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​The effect of T-2 toxin on cell metabolism, oxidative stress and ER stress in 3D hepatic cell cultures of chicken origin
van Eijk Victoria Elizabeth Apollonia - year 5
University of Veterinary Medicine Budapest, Department of Physiology and Biochemistry
Supervisors: Dr. Zsuzsanna Neogrády, Júlia Vörösházi

Abstract:

T-2 toxin is a trichothecene mycotoxin produced by different Fusarium species that often contaminate cereal grains and their processed food products. Since poultry species consume mainly cereals, they are at a greater risk of T-2 toxin exposure. The toxin has genotoxic, cytotoxic, and immunomodulatory effects in poultry, leading to reduced productivity. The main cellular effect of the toxin is the inhibition of protein synthesis. It also induces oxidative stress that could lead to endoplasmic reticulum (ER) stress. Therefore, the investigation of the cellular effects of T-2 toxin is highly important to agriculture and veterinary medicine.

In this study we examined the cellular effects of T-2 toxin in three-dimensional (3D) hepatocyte – non-parenchymal (NP) cell co-cultures of chicken origin. The co-cultures were exposed to three concentrations (100, 500, and 1000 nM) of T-2 toxin for different incubation times (24 and 48 h). The metabolic activity of the cells was determined by CCK-8 (Cell Counting Kit-8) test. To assess the oxidative stress and ER stress, the amount of protein carbonyl (PC) was measured from cell lysates, while malondialdehyde (MDA) as well as glucose regulated protein 78 (GRP78) and heat shock protein 27 (HSP27) were measured from medium using chicken-specific ELISA tests.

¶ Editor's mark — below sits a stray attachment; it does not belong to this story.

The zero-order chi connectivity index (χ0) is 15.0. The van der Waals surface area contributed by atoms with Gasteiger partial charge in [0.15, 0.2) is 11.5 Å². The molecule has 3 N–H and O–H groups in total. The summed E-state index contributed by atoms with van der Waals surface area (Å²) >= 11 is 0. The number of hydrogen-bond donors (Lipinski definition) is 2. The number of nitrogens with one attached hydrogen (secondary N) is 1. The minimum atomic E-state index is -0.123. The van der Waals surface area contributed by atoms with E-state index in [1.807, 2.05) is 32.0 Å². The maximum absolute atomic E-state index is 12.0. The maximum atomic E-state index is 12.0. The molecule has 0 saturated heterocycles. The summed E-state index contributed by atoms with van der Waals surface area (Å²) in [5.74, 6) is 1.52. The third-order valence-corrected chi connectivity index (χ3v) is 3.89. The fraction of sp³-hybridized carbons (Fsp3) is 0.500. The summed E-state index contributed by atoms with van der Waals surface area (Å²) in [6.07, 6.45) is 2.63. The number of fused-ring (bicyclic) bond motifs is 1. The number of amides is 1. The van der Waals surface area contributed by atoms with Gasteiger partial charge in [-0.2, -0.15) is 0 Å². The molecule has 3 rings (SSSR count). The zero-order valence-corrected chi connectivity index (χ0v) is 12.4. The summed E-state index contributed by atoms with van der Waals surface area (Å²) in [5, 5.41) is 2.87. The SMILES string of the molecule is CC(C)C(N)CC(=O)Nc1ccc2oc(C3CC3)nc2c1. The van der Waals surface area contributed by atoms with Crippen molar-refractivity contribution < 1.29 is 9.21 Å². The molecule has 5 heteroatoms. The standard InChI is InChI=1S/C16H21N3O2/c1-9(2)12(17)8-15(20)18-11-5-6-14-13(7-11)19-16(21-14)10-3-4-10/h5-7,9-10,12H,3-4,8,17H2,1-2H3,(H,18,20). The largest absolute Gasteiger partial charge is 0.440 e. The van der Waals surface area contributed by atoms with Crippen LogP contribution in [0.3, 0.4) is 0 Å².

Our results showed that T-2 toxin significantly decreased the metabolic activity in every treatment group after both incubations. Metabolic adaptation was indicated by the liver cells as metabolic depression was alleviated after the longer incubation period. The MDA release of the cells was significantly decreased only in the 1000 nM treatment group after 24 h, while after 48 h all three concentrations of T-2 toxin significantly decreased the MDA production of the cell cultures. The higher levels of T-2 toxin significantly decreased the PC concentration of the cultured cells after 48 h. No significant changes were observed in GRP78 concentration of the cell cultures. In the case of HSP27, all T-2 toxin treatments significantly decreased concentration after 48 h.

These findings suggest that T-2 toxin triggered a mild metabolic depression of the hepatic cells, but in our 3D co-culture model that mimics better the in vivo conditions, the toxin could also induce protective mechanisms within the cells resulting in the reduction of oxidative and by chance ER stress when applied in higher concentrations for longer periods of time.



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